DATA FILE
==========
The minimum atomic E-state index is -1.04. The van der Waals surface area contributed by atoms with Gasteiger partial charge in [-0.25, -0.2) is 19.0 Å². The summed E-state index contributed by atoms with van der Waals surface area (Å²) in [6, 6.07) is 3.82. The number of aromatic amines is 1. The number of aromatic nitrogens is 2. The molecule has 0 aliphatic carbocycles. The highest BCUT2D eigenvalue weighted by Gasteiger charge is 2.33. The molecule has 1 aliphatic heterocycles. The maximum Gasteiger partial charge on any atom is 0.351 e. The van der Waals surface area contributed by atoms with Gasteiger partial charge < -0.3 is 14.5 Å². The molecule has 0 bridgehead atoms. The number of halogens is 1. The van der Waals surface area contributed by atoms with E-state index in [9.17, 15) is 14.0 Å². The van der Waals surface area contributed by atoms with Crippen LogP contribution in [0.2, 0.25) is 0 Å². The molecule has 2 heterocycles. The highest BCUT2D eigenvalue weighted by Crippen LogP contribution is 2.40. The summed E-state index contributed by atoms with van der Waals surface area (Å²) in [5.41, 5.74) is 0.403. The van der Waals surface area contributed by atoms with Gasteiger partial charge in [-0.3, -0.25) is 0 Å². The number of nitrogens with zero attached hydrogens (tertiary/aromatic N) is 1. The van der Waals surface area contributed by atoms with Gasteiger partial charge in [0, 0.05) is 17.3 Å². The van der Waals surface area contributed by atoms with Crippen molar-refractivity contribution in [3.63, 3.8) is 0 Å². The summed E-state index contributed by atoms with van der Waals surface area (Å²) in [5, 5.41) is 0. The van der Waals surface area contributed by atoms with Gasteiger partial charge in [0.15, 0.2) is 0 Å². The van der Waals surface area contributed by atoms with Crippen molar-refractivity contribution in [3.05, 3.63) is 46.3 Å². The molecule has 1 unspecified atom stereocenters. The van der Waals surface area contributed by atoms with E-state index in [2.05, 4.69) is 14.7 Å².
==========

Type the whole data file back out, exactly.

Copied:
The minimum atomic E-state index is -1.04. The van der Waals surface area contributed by atoms with Gasteiger partial charge in [-0.25, -0.2) is 19.0 Å². The summed E-state index contributed by atoms with van der Waals surface area (Å²) in [6, 6.07) is 3.82. The number of aromatic amines is 1. The number of aromatic nitrogens is 2. The molecule has 0 aliphatic carbocycles. The highest BCUT2D eigenvalue weighted by Gasteiger charge is 2.33. The molecule has 1 aliphatic heterocycles. The maximum Gasteiger partial charge on any atom is 0.351 e. The van der Waals surface area contributed by atoms with Gasteiger partial charge < -0.3 is 14.5 Å². The molecule has 0 bridgehead atoms. The number of halogens is 1. The van der Waals surface area contributed by atoms with E-state index in [9.17, 15) is 14.0 Å². The van der Waals surface area contributed by atoms with Crippen LogP contribution in [0.2, 0.25) is 0 Å². The molecule has 2 heterocycles. The highest BCUT2D eigenvalue weighted by Crippen LogP contribution is 2.40. The summed E-state index contributed by atoms with van der Waals surface area (Å²) in [5.41, 5.74) is 0.403. The van der Waals surface area contributed by atoms with Gasteiger partial charge in [-0.3, -0.25) is 0 Å². The number of nitrogens with zero attached hydrogens (tertiary/aromatic N) is 1. The van der Waals surface area contributed by atoms with Gasteiger partial charge in [0, 0.05) is 17.3 Å². The van der Waals surface area contributed by atoms with Crippen molar-refractivity contribution in [3.63, 3.8) is 0 Å². The summed E-state index contributed by atoms with van der Waals surface area (Å²) in [5, 5.41) is 0. The van der Waals surface area contributed by atoms with Gasteiger partial charge in [0.15, 0.2) is 0 Å². The van der Waals surface area contributed by atoms with Crippen molar-refractivity contribution in [3.05, 3.63) is 46.3 Å². The molecule has 1 unspecified atom stereocenters. The van der Waals surface area contributed by atoms with E-state index in [2.05, 4.69) is 14.7 Å².